In the meantime, we’ve seen a decline in readership, a loss of trust and more competition on many fronts, particularly from the Internet. Yet most newspapers, aside from requiring that their reporters now file for the Web, have barely changed their reporting and information-management practices. We have redesigned, added color, tried to appeal to younger readers, changed the comics and shortened stories. Very little of it has worked, which leads me to believe that the real issue is not in the packaging of news but in the product itself.

Journalism’s chief problem is not bias or its delivery method, although both deserve scrutiny. Journalism suffers from an inability to recognize the shifts in ownership of information and from an astonishingly weak response to the changes that have taken place in the way that information is gathered and disseminated.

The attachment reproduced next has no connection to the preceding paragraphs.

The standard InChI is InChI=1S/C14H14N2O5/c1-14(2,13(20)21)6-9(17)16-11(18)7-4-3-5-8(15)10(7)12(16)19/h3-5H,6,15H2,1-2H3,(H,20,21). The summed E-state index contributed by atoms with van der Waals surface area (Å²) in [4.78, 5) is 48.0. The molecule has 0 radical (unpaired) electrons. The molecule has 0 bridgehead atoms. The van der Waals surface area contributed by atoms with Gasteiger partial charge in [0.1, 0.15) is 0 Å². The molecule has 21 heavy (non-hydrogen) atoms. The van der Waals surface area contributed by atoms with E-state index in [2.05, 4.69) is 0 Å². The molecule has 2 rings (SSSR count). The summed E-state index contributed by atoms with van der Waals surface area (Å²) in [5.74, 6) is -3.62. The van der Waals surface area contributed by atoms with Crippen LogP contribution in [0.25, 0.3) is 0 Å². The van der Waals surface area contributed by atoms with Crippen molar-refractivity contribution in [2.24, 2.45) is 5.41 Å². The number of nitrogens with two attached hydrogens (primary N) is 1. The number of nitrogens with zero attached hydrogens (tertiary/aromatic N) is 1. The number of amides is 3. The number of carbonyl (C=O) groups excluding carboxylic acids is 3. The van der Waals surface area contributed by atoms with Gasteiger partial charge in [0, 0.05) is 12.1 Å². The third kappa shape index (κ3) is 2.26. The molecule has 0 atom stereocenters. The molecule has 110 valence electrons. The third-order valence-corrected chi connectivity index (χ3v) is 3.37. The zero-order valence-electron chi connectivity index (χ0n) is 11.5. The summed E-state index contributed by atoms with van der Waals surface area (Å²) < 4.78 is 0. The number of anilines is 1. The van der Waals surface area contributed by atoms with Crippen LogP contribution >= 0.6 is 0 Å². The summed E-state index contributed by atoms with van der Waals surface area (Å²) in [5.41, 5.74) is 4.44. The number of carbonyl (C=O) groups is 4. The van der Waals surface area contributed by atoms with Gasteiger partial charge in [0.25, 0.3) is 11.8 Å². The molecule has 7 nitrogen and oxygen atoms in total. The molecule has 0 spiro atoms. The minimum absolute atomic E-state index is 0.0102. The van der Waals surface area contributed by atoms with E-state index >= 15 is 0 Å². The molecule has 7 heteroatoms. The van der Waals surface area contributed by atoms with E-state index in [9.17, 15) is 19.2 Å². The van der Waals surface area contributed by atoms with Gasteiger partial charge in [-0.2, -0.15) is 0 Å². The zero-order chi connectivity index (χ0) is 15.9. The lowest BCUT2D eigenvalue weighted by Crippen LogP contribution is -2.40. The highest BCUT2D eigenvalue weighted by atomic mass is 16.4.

The actual job of reporting the news has not fundamentally changed in the past ten years, a remarkable act of insulation despite a changing information world. With the exception of replacing typewriters with PCs, most reporters work with the same tools – the phone, the pen and a pad of paper. Sure, we’ve added tape recorders, but some reporters don’t use even those. The typical reporter’s use of the computer – word processing, the calculator and Google searches – barely scratches the surface of the possibilities.

Better tools and training will only improve journalism so much without a broader change. We haven’t realized that some fundamental changes – nearly all driven by the Internet and the new ways of organizing information – have taken place in our profession.

The first issue is one of ownership. In the past, most newspapers could report the news with the solid assurance that no one else had the information they had. Owning the story was an all-encompassing phrase: reporters and editors could make decisions confident that the only other people who might have access to the same information were the sources themselves and, perhaps, their media competitors.